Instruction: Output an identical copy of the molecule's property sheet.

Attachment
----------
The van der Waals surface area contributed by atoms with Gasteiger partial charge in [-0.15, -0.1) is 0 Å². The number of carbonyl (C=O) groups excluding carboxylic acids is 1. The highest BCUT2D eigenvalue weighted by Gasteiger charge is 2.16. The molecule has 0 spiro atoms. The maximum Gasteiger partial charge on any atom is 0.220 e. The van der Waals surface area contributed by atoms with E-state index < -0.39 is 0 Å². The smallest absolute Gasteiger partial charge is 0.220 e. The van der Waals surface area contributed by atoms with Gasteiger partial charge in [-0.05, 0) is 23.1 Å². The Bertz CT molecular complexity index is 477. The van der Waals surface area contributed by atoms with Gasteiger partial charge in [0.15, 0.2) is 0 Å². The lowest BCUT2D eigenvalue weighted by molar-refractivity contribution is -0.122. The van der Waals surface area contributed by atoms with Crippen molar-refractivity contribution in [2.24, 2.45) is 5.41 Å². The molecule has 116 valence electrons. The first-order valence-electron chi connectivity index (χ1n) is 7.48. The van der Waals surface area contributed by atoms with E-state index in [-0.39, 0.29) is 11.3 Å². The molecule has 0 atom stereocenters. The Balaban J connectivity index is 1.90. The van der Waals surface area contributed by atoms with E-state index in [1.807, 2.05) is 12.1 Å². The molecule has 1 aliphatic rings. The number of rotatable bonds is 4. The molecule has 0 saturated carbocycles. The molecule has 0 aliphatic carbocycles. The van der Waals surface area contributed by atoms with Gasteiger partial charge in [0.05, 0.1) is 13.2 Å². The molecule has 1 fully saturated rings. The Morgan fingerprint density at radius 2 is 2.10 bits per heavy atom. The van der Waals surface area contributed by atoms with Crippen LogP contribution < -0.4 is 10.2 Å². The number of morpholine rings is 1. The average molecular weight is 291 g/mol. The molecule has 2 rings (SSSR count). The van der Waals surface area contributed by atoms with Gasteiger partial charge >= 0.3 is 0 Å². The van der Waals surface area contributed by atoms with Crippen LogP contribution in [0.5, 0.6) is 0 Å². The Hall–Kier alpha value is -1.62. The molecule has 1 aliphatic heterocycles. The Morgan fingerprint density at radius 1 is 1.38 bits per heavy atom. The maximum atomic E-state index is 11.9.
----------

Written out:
The van der Waals surface area contributed by atoms with Gasteiger partial charge in [-0.15, -0.1) is 0 Å². The number of carbonyl (C=O) groups excluding carboxylic acids is 1. The highest BCUT2D eigenvalue weighted by Gasteiger charge is 2.16. The molecule has 0 spiro atoms. The maximum Gasteiger partial charge on any atom is 0.220 e. The van der Waals surface area contributed by atoms with E-state index < -0.39 is 0 Å². The smallest absolute Gasteiger partial charge is 0.220 e. The van der Waals surface area contributed by atoms with Gasteiger partial charge in [-0.05, 0) is 23.1 Å². The Bertz CT molecular complexity index is 477. The van der Waals surface area contributed by atoms with Gasteiger partial charge in [0.15, 0.2) is 0 Å². The lowest BCUT2D eigenvalue weighted by molar-refractivity contribution is -0.122. The van der Waals surface area contributed by atoms with Crippen molar-refractivity contribution in [2.24, 2.45) is 5.41 Å². The molecule has 116 valence electrons. The first-order valence-electron chi connectivity index (χ1n) is 7.48. The van der Waals surface area contributed by atoms with E-state index in [-0.39, 0.29) is 11.3 Å². The molecule has 0 atom stereocenters. The Balaban J connectivity index is 1.90. The van der Waals surface area contributed by atoms with E-state index in [1.807, 2.05) is 12.1 Å². The molecule has 1 aliphatic rings. The number of rotatable bonds is 4. The molecule has 0 saturated carbocycles. The molecule has 0 aliphatic carbocycles. The van der Waals surface area contributed by atoms with Gasteiger partial charge in [0.05, 0.1) is 13.2 Å². The molecule has 1 fully saturated rings. The Morgan fingerprint density at radius 2 is 2.10 bits per heavy atom. The van der Waals surface area contributed by atoms with Crippen LogP contribution < -0.4 is 10.2 Å². The number of morpholine rings is 1. The average molecular weight is 291 g/mol. The molecule has 2 rings (SSSR count). The van der Waals surface area contributed by atoms with Gasteiger partial charge >= 0.3 is 0 Å². The van der Waals surface area contributed by atoms with Crippen LogP contribution in [0.5, 0.6) is 0 Å². The Hall–Kier alpha value is -1.62. The molecule has 1 aliphatic heterocycles. The Morgan fingerprint density at radius 1 is 1.38 bits per heavy atom. The maximum atomic E-state index is 11.9.